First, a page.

But Shandling – a practicing Buddhist – stayed largely out of the limelight after The Larry Sanders Show ended, save the odd cameo here and there in film, TV and as a host on assorted award shows. I myself had nearly forgotten about him until I saw him on The Jon Stewart show a few years back (Stewart being yet another comedic superstar – like Judd Apatow and Sarah Silverman – who made his name on The Larry Sanders Show).

Read the rest of this post at The Broad Side

Image: Garry Shandling via Wikimedia Commons

Five Things David Axelrod Taught Me About The 2016 Primaries

david axelrod

david axelrodOn occasional Wednesdays, I offer tips for adulthood.

I don’t normally read a lot of non-fiction. I have a particular allergy to popular books about politics – especially biographies and auto-biographies – as I tend to find them hagiographic in the first instance and self-congratulatory in the second.

So when my 84-year-old mother – who *does* read everything – suggested that I read Believer by political consultant and strategist David Axelrod – I was dubious. A book entitled Believer, written by one of the chief architects of President Obama’s two successful White House campaigns? I didn’t think I’d learn very much I didn’t already know and – as someone whose literary tastes tend to run to the dark and dysfunctional – I was quite sure that I’d find it far too uplifting.

I was wrong. It is uplifting. But it’s also worth reading. And by serendipitously picking this book up right smack as the 2016 primary season got underway in early January, I actually learned a ton.

Here are five things David Axelrod taught me about the 2016 primaries:

Read the rest of this post over on The Broad Side

Image: David Axelrod via Wikimedia Commons

Tips For Adulthood: Five Reasons to Start Swimming

swimming

swimmingOn occasional Wednesdays, I offer tips for adulthood:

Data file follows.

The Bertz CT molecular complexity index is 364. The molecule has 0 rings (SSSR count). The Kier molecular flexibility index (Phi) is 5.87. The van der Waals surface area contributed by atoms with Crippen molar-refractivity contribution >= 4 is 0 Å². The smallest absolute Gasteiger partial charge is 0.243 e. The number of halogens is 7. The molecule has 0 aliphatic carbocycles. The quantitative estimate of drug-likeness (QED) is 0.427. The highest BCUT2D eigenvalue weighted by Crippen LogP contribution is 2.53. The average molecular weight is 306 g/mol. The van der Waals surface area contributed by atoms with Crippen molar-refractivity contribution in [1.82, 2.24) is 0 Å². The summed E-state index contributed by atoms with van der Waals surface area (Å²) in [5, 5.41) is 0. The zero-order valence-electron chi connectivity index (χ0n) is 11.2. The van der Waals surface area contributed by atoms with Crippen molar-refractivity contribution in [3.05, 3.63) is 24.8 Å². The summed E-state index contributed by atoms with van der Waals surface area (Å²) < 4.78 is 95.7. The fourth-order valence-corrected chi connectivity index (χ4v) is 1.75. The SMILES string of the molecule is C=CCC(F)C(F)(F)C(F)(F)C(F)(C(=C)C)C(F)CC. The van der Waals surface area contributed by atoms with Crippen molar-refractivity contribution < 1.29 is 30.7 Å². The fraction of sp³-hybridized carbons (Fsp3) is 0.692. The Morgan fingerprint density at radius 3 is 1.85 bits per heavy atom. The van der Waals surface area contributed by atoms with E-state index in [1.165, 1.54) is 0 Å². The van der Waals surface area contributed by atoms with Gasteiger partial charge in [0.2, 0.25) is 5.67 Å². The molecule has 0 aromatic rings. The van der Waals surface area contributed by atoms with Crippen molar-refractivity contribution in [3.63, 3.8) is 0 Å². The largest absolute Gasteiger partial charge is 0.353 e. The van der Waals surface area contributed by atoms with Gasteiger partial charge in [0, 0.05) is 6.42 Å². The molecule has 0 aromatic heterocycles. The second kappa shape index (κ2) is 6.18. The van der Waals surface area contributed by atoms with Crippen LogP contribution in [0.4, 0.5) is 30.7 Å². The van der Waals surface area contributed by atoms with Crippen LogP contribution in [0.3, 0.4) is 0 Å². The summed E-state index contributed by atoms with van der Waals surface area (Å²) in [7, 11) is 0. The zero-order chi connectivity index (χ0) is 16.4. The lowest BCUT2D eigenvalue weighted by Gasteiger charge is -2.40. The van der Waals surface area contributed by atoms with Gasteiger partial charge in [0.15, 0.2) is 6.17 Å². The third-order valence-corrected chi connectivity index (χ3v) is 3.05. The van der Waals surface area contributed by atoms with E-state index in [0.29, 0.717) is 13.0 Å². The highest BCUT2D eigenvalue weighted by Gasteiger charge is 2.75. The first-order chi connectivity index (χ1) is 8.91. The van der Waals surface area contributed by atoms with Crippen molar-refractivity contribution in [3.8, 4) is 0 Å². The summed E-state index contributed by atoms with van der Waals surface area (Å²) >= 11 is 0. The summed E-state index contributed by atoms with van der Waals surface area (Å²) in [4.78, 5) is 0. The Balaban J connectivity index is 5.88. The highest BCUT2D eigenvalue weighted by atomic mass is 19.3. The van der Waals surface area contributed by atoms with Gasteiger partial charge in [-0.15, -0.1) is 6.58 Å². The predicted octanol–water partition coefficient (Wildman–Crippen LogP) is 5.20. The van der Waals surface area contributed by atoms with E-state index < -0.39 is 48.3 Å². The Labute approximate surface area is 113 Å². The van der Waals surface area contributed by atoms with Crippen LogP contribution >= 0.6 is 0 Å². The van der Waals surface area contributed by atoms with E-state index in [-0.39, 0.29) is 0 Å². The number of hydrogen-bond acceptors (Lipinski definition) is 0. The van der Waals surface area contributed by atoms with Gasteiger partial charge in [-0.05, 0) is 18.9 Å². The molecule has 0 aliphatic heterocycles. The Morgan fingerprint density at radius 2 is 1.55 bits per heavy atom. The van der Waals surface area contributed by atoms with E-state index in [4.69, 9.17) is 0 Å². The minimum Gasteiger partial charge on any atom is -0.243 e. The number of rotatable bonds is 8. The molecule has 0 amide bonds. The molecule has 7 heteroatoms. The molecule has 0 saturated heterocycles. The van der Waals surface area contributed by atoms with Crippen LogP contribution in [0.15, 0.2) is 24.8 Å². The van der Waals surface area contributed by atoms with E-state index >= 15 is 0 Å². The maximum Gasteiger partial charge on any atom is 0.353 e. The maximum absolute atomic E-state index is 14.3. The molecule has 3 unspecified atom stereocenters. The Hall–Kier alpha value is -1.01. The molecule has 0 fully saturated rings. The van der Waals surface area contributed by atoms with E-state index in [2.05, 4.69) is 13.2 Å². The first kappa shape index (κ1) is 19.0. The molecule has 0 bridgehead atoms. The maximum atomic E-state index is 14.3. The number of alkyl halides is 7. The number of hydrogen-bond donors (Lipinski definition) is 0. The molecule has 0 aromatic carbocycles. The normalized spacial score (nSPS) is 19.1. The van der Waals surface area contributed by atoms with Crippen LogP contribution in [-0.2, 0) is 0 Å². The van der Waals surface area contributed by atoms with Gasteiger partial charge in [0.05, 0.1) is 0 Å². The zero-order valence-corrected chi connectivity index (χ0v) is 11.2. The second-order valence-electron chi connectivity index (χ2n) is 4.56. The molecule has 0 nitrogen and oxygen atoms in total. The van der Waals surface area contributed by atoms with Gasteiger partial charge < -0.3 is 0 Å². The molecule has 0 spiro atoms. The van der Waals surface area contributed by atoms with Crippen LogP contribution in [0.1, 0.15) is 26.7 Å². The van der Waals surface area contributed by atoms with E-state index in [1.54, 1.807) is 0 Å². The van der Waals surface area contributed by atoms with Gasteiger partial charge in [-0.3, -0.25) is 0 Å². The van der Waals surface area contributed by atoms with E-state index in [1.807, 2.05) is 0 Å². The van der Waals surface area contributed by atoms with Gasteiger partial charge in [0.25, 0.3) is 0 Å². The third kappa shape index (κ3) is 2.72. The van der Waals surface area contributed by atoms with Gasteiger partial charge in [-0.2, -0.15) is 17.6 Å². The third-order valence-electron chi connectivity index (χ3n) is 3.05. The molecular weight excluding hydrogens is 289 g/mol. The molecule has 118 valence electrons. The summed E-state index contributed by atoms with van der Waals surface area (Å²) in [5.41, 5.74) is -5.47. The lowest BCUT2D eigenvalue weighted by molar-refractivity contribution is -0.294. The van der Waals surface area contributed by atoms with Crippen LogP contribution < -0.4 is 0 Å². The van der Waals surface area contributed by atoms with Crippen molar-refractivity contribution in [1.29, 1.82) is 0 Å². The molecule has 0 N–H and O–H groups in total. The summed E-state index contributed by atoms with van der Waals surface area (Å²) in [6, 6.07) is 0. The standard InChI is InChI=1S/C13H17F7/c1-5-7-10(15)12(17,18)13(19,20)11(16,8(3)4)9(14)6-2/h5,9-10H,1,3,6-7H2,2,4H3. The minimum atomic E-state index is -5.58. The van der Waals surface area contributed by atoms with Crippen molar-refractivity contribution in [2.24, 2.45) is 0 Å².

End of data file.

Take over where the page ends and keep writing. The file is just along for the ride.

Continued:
I’m rarely an evangelist for anything athletic. While my kids and my husband are all very sporty, I just wasn’t born with that particular gene. (My best “sports” are bowling, ping pong and pool, if that gives you any sense for my athletic prowess.)  But like so many things in middle age, you can find yourself doing things in your 40s and 50s that you never imagined even five years earlier.

I didn’t set out to become a swimmer. Sure, I’d taken the usual lessons at the local YMCA as a kid, where I learned enough of the basics to stay afloat. And think I even learned how to do a “back dive” at sleepaway camp a couple of years later. But that was all 30-odd plus years ago in a galaxy far, far away. I didn’t enjoy swimming very much and I wasn’t particularly good at it. For me, swimming was sort of like learning how to boil water for pasta: a useful skill, but nothing you’d want to invest time or energy into perfecting.

Instead, as a grown up, I went running for my exercise. But after years and years of running, I finally made a decision last year to stop. My right leg had been aching on and off for ages – piriformis syndrome, for those who are counting (reciting obscure aches and pains being another tell-tale sign of middle age) – and after going to physical therapy for four months and seeing no improvement, I decided that running simply wasn’t in the cards for me any more.

“Why don’t you take up swimming?” My doctor suggested. “It’s much lower impact on your knees.”

“Swimming,” I thought? “But that’s so…cold…And wet…And cold.”

But given my leg problems – and the reality that “fast walking” sounded like something my mother might do – my choice was basically to start swimming or to give up exercise entirely. So I chose swimming. And now I’m here to convert all of you to the cause.

Read the rest of this post over on The Broad Side

Image: Swimmers via Pixabay.com

New Year’s Resolutions: Set Concepts, Not Lists

authenticity, the authenticity factor

authenticity, the authenticity factorA friend of mine – a well-known and well-respected self-help guru in the States – once told me that New Year’s Resolutions should never be vague and all-encompassing. “Don’t pick something like: Be more virtuous,” she said. “Choose something actionable like: Recycle every day.”

I immediately saw the wisdom in her words. At my job, we are constantly taught to set SMART goals for our projects because the more specific the objectives, the easier they are to implement. As a big fan of To Do lists, I myself have been known to generate not only lists of new year’s resolutions, but lists for how to keep them.

But this January, I’m embracing a radically different tactic: I’m going to set myself a concept, not a list. My watchword for 2016 is – drum roll please – authenticity.

Read the rest of this post over on The Broad Side

Image via Flickr, The World Economic Forum, The Authenticity Factor: Gina Badenoch